Crescent Nebula

Crescent Nebula

NGC 6888, Caldwell 27

Constellation: Cygnus
Ra: 20h 12m 30s
Dec: +38d 21m 18s
Distance: 5,000 light years
Image Size: 42' x 42'
North: Upper left



The Crescent Nebula (NGC 6888, Caldwell 27) is a very bright object along the spine of the cross in Cygnus about 5,000 light years distant with an apparent magnitude of 7.4. It is approximately 18′ x 12′ in size. Its interesting structure arises from a peculiar type of star, referred to as a Wolf-Rayet Star, that generates extremely fast stellar winds that collides with and energizes the slower moving stellar wind previously ejected during the red giant phase. This star for the Crescent is WR 136 (HD 192163) and researchers believe that it reached the red giant phase 400,000 years ago. The result of the collision is a shell and two shock waves, one moving outward and the other moving inward. The inward moving shock wave heats the stellar wind to temperature sufficient to emit X-Rays.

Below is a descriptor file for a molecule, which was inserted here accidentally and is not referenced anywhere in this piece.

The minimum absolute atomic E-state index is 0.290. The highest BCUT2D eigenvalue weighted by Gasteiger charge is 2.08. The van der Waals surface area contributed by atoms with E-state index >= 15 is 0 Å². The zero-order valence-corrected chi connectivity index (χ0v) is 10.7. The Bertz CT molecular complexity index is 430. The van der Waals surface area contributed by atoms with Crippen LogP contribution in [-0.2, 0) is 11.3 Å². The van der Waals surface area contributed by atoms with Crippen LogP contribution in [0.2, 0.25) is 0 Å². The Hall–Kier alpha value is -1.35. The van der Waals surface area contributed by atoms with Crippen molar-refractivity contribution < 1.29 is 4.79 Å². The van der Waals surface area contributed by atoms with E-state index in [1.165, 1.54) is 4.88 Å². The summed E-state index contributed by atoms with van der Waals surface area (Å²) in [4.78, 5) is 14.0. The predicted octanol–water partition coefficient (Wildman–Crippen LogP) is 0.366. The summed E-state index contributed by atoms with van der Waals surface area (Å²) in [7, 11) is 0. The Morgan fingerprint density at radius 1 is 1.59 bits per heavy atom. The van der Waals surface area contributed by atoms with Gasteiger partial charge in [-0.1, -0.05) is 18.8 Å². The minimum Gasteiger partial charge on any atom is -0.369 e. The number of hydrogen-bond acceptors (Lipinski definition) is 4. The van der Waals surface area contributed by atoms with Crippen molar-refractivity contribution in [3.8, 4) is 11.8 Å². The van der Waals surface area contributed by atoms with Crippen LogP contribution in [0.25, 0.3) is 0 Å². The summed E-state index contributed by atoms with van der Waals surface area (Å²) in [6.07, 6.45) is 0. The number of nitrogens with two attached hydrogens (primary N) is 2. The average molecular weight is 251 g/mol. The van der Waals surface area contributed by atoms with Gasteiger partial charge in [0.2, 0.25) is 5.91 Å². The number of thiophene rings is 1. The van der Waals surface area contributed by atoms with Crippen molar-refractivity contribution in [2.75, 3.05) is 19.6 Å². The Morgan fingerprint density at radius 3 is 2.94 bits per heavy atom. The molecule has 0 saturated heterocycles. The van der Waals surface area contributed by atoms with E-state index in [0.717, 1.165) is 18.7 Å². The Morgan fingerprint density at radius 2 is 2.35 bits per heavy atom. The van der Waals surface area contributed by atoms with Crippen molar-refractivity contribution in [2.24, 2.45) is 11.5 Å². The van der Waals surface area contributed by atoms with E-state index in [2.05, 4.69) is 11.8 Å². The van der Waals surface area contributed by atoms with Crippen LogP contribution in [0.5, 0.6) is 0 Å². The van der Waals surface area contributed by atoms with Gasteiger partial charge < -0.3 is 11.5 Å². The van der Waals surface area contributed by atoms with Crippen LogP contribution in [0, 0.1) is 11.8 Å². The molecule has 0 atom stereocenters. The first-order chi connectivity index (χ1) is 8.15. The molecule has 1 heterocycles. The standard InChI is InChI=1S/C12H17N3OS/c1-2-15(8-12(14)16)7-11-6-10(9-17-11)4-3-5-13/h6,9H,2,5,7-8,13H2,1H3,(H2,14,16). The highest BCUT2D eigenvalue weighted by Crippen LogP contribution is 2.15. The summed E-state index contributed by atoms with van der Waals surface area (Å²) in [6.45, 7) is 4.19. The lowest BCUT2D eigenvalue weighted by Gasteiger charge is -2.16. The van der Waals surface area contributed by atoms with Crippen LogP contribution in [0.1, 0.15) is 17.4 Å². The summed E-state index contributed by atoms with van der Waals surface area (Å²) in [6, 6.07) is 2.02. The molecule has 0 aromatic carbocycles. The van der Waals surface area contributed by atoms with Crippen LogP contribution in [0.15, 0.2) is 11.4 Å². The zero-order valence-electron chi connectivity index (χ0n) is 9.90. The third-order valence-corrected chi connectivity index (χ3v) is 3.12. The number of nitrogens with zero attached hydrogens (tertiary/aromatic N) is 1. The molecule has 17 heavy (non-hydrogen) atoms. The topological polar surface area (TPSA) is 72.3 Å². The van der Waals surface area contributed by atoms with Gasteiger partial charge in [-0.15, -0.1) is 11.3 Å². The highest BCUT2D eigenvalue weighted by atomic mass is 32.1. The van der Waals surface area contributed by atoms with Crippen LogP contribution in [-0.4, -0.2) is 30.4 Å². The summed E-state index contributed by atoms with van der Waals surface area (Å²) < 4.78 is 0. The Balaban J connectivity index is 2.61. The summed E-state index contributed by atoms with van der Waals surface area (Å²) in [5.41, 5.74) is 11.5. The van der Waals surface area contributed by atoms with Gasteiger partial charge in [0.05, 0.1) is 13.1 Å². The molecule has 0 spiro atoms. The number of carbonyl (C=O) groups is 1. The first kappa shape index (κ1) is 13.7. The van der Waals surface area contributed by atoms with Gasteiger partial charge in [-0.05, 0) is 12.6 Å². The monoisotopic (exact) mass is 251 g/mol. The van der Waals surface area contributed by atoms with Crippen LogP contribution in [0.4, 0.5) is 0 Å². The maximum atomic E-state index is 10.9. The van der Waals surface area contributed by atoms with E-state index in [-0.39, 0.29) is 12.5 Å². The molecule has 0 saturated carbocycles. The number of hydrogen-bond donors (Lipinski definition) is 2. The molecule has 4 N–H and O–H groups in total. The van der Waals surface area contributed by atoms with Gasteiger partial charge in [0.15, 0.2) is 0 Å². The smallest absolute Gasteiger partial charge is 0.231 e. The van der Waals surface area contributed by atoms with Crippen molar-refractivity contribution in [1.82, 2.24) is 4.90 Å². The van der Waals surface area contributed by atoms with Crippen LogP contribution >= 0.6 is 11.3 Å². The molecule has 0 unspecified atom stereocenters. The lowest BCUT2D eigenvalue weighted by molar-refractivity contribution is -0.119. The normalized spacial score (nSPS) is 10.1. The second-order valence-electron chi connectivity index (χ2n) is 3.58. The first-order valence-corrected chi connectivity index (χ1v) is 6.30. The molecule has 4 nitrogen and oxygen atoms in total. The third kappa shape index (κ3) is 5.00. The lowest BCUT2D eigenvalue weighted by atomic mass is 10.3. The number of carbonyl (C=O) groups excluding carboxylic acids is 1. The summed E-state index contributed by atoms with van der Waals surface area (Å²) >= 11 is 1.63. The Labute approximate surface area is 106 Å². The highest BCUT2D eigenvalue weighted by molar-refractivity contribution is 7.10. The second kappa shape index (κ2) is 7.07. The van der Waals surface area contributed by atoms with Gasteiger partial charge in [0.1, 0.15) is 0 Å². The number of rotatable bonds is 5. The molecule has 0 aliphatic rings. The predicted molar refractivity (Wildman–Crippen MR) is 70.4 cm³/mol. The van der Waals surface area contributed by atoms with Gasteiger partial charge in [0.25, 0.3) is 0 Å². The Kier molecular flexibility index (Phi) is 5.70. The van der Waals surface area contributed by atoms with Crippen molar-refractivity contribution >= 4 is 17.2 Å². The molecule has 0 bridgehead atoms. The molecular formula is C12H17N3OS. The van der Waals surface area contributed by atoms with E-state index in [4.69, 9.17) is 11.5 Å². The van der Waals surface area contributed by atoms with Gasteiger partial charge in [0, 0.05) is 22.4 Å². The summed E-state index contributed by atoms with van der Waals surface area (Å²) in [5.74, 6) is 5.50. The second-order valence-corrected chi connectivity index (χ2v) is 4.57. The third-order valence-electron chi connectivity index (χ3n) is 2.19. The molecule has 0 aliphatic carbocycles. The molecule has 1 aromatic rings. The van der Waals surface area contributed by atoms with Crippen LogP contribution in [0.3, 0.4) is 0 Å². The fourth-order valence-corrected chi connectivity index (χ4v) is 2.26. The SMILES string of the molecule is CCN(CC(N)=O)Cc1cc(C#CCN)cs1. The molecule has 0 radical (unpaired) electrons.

This is a good example of what the high contrast of narrowband filters can do to show structure in an object. RGB images of the Crescent show an open, skeletal structure, whereas narrowband images show almost a solid shell. This image was taken with 3 nm H-a and OIII Astrodon narrowband filters mapped to red/magenta (to account for some H-beta) and blue~green, respectively. RGB data were added for star colors.

Exposure: 12.5 hrs Total; 7 hrs OIII, 4.5 hrs H-a, 1 hr RGB
Telescope: PlaneWave 17" CDK truss
Mount: Software Bisque Paramount ME
Oag: Astrodon MonsterMOAG
Acquisition: CCD AutoPilot4
Calibration: CCDStack2
Observatory Site: Sacramento, CA (backyard)
Camera: Apogee U16M D9F
Filters: Astrodon 3nm OIII, H-a, Gen 2 RGB
Guider: Starlight Express LodeStar
Camera Operation: MaximDL5.08
Processing: Photoshop CS5 Extended
Image Date: 07/01/2010

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